ADVOCACY: New York State Pavilion/1964 World’s Fair


Queens, New York




Philip Johnson & Richard Foster



The Pavilion clearly embodies a key period in the career of its famed architect, Philip Johnson, ‘bringing together classical temple, Roman Coliseum and circus tent.

— Draft National Register Nomination Narrative

Commissioned by the State of New York for the 1964 World’s Fair in New York City (Queens), the New York State Pavilion was the largest in the fair and is one of the few structures from the fair to remain standing today. The Pavilion represents a unique building type—a promotional fair structure—from a period when monumental Modern structures like Lincoln Center, E.D. Stone’s U.S. Embassy in New Delhi, Kahn’s Kimball Art Museum and Saarinen’s terminals were eschewing the dominant forms of the previous decade. “Bringing together classical temple, Roman Coliseum and circus tent,” the Pavilion project reinforced Philip Johnson’s break from a strict Miesian vocabulary.

While the New York State building at the 1939 fair was a waterfront amphitheater, for the 1964 fair Gov. Nelson A. Rockefeller hired Philip Johnson to design a three-part pavilion comprised of a circular theater—”Theaterama”—showing a film about the state, a giant open-air assembly hall, and three towers, one of which gave visitors the highest point from which to view the fairgrounds. Johnson worked closely with the engineer Lev Zetlin. Thompson-Starret Construction was the contractor, with the Nicholson Company as structural engineers.

The exterior of the theater was decorated with large works by contemporary artists, among them a cartoon frame by Roy Lichtenstein, a car parts sculpture by John Chamberlain and a portrait of “Most Wanted” criminals by Andy Warhol, which was removed because of objections by fair officials. The theater was dwarfed by the adjacent assembly hall, which was 250 feet by 320 feet and elliptical in plan. A roof of multicolored plexiglass panels suspended on cables about 100 feet in the air earned the Pavilion the name “Tent of Tomorrow.” The cables stretched between a structure of riveted steel bracing held aloft by 16 concrete pylons. An oculus at the center of the roof panels recalled the Pantheon in Rome. The columns were continuously poured in five days using the slipform method. The floor of the assembly hall—and its chief attraction—was a 130 feet by 166 feet reproduction of a Texaco road map of New York State made of 567 terrazzo panels, with Texaco stations helpfully marked.

The three towers—an 228-ft observation platform, a lower pavilion where refreshments were served and a mid-range tower used as a lounge for visiting dignitaries—were reached by glass-enclosed exterior elevators called “sky-streaks,” some of the earliest of this type to be used. The pavilion’s elements were disparate in form—chunky theater; vast open hall; tall, slender towers—and in detailing-no-nonsense concrete; seemingly flimsy plexiglass; and vigorous riveted steel. The result was a structure that had the appropriately gay, borderline garish character of a fair pavilion, plus monumental scale. The New York State Pavilion received unanimous praise during the fair, including a NY AIA Excellence in Design award honorable mention. The New York State Pavilion reflects the mood of prosperity and achievement felt not only by the fair organizers, but generally across the country during the early 1960s.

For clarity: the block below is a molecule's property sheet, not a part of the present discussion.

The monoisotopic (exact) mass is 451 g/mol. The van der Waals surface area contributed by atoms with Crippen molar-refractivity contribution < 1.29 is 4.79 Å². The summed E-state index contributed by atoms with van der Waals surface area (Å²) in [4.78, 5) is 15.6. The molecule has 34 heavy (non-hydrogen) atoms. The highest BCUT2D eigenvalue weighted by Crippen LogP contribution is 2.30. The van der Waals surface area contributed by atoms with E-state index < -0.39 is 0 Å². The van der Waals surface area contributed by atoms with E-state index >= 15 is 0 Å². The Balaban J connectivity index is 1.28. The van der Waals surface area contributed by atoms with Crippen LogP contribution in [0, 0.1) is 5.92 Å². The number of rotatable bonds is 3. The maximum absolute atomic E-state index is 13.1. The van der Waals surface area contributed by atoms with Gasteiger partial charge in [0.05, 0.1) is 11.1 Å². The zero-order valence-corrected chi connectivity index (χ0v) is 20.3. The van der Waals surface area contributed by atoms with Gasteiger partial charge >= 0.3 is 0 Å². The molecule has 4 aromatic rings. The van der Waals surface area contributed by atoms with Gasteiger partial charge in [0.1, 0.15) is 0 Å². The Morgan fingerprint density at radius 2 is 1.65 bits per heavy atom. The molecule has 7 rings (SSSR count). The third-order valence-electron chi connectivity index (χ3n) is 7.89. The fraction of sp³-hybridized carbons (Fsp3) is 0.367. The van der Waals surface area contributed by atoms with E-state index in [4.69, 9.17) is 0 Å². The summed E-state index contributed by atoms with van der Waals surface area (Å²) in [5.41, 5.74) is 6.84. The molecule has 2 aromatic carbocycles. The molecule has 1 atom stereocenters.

In 1965 a committee appointed by mayor Wagner proposed retaining some of the fair structures, but not the NY State Pavilion. The Mayor and Robert Moses ultimately came out in favor of exempting the pavilion, which cost $11 million to build, from demolition. It was ‘”a natural tourist attraction,'” said Moses.

Unfortunately, time has not been kind to the pavilion. Under the jurisdiction of the New York City Parks Department the site has lingered in obscurity and neglect for 45 years. The steel structure has rusted considerably, the sky-streak elevators were dismantled due to precarious conditions and the terrazzo floor has been disintegrating from exposure and lack of maintenance. The World Monument Fund’s Watch List included the New York State Pavilion in its 2008 list of 100 most endangered sites.

In 2009, World Monuments Fund with support from New York City Parks and Recreation, nominated the Pavilion for inclusion in the State Register of Historic Places. In September 2009 DOCOMOMO New York/Tri-State sent a letter of support for the listing to the State Historic Preservation Office in Albany. The Historic Districts Council, New York Landmarks Conservancy, Queens Historical Society, Flushing Meadows-Corona Park World’s Fair Association and Bill Young’s New York World’s Fair 64 group, among others, also advocated the site’s listing. On September 15, 2009, New York State Historic Preservation Office designated the New York State Pavilion as a state landmark. It is hoped by all parties that the designation will open up avenues for state, federal or private grants to begin much needed preservation work.

—Hänsel Hernandez Navarro

November 2009 Update:

On two weekends in October and November current students and alumni of Columbia University’s Historic Preservation program along with city Parks Department workers and friends of the pavilion came together with garden tools, plastic bags and markers to weed out decades of moss, roots and wild plants that have wreaked havoc on the terrazzo. Loose pieces of terrazzo, along with plastic road map markers and letters, were saved, documented and stored in plastic bags for future reference. The effort was organized by the New York City Parks Department, which has plans to further conserve the “map.” Its plan is to bury it—a layer of sand, followed by a geo-textile and then gravel—to ensure that the fragile historic fabric will be protected from exposure and biological intrusions while the Department develops a conservation master plan for the site.